In order to render two-dimensional images from three-dimensional objects as well as produce composite images using the rendered two-dimensional images according to the methods/apparatus of the present invention, various initial steps must first be taken. In this regard, as an initial matter, the geographical site for image capture must first be selected. In an architectural or construction type example, the site which is selected would likely be the site where a real building is desired to be constructed. Conversely, it may be desired to view a virtual building at several geographical sites, so that the most desirable land can be selected for a particular construction project (e.g. prior to purchase and/or groundbreaking). Similarly, if the instant invention is being employed in the production of a television program or movie, the site which is chosen would be a site at which an event or scene from a script is desired to be filmed. In yet another example, it may be desirable to display alternate highway or railroad routes at public hearings. In such case, various prospective locations or various views of a single location can be filmed so that the impact of the selection of a particular highway or railroad route can be viewed with some degree of realism (e.g. a highway can be shown “virtually” at a hearing to traverse, alternately, both the north and south side of a mountain for comparative purposes).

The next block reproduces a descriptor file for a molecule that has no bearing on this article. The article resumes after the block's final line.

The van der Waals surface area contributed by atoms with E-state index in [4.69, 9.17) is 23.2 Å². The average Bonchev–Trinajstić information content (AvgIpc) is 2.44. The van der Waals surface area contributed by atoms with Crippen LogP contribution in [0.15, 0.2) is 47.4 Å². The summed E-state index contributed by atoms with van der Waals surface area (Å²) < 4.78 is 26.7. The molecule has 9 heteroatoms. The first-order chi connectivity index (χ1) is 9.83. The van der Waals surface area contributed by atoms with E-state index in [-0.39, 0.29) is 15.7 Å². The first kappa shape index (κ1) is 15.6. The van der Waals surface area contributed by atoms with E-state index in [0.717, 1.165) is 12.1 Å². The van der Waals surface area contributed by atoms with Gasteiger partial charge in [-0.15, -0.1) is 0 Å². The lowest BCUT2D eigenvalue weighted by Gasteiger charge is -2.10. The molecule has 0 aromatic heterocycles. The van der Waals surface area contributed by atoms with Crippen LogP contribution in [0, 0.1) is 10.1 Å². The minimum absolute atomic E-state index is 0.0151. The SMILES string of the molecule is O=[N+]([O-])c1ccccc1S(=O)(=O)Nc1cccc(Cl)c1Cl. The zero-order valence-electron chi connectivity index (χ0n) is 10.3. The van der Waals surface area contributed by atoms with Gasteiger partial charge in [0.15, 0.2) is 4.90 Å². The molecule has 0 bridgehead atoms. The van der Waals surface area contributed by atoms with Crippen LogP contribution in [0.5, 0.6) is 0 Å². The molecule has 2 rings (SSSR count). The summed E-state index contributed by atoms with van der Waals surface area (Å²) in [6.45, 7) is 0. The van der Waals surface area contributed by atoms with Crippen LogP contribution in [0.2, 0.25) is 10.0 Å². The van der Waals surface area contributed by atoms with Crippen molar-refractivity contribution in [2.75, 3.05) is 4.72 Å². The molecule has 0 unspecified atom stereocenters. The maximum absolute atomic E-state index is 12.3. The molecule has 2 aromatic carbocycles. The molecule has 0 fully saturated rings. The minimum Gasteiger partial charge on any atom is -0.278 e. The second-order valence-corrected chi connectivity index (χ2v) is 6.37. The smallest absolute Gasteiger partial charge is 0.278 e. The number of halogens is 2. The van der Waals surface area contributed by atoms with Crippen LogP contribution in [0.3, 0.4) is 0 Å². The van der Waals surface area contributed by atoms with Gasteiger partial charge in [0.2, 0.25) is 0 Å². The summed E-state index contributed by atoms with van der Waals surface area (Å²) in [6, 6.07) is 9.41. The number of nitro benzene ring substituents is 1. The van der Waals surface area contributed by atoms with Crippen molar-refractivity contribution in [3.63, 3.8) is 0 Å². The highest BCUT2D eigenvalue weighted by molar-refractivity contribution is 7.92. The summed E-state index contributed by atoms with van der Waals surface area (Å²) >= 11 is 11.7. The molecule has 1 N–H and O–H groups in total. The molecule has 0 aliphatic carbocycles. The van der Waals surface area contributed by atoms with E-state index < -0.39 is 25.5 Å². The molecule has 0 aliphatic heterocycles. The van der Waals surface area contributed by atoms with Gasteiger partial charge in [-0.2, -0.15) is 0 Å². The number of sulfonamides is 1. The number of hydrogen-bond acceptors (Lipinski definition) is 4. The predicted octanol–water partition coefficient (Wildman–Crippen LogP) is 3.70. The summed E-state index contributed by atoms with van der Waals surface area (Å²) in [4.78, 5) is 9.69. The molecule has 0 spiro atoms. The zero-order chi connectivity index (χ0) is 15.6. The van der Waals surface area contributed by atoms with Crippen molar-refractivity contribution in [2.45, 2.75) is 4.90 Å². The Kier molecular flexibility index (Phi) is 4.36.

Once the geographical site is selected, a precise “target” position (at the geographical location) at which a virtual object is desired to be displayed must be chosen. Furthermore, characteristics of the chosen geographical site should be observed, and a marker object appropriate for such location selected. In this regard, for the purpose of facilitating detection of the marker object, it is preferred that the object have a uniform geometric shape (e.g. a sphere, square, or triangle) and that the object have a coloration and/or texture which is as distinct as possible from the surroundings/scene that it will be placed in. For example, if the predominant coloration of a location is green (e.g. a grassy field), it would be less desirable to select a green marker object than it would be to select a red one (the objective being, of course, for marker object 5 to contrast well with its surroundings for ease of detection). Similarly, if the marker object is placed in a scene overlooking a city exhibiting various square or rectangular-type shapes (buildings, windows, etc.), it would be more advantageous to select a spherical marker object than it would be to select a cubic or rectangular one. The skin or texture of the marker object should be selected with similar factors taken into account.
Similarly, if more than one marker object is used (e.g. such as if the position of the camera has to be computed directly from known marker positions), the appearances of the different marker objects must be distinct, either in shape or surface, so that they can be detected individually.